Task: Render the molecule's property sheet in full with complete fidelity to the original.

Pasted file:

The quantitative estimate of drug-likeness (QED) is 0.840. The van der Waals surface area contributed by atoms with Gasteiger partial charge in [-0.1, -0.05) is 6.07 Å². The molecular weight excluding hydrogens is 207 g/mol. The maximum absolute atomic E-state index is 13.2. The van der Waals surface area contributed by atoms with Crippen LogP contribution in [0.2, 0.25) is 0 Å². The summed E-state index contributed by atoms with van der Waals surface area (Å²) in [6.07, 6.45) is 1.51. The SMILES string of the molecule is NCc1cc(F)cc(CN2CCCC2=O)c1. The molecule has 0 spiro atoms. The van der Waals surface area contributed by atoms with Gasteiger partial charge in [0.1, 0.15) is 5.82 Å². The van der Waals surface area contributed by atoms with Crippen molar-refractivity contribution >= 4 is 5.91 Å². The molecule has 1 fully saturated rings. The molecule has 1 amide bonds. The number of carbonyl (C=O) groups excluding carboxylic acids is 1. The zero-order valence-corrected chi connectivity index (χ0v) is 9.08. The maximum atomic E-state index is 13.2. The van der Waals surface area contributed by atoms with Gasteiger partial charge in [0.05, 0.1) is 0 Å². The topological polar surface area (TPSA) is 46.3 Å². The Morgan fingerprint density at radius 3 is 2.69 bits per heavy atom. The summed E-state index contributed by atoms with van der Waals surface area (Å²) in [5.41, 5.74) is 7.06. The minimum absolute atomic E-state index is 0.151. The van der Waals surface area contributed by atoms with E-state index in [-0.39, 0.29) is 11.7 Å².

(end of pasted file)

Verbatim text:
The quantitative estimate of drug-likeness (QED) is 0.840. The van der Waals surface area contributed by atoms with Gasteiger partial charge in [-0.1, -0.05) is 6.07 Å². The molecular weight excluding hydrogens is 207 g/mol. The maximum absolute atomic E-state index is 13.2. The van der Waals surface area contributed by atoms with Crippen LogP contribution in [0.2, 0.25) is 0 Å². The summed E-state index contributed by atoms with van der Waals surface area (Å²) in [6.07, 6.45) is 1.51. The SMILES string of the molecule is NCc1cc(F)cc(CN2CCCC2=O)c1. The molecule has 0 spiro atoms. The van der Waals surface area contributed by atoms with Gasteiger partial charge in [0.1, 0.15) is 5.82 Å². The van der Waals surface area contributed by atoms with Crippen molar-refractivity contribution >= 4 is 5.91 Å². The molecule has 1 fully saturated rings. The molecule has 1 amide bonds. The number of carbonyl (C=O) groups excluding carboxylic acids is 1. The zero-order valence-corrected chi connectivity index (χ0v) is 9.08. The maximum atomic E-state index is 13.2. The van der Waals surface area contributed by atoms with Gasteiger partial charge in [0.05, 0.1) is 0 Å². The topological polar surface area (TPSA) is 46.3 Å². The Morgan fingerprint density at radius 3 is 2.69 bits per heavy atom. The summed E-state index contributed by atoms with van der Waals surface area (Å²) in [5.41, 5.74) is 7.06. The minimum absolute atomic E-state index is 0.151. The van der Waals surface area contributed by atoms with E-state index in [-0.39, 0.29) is 11.7 Å².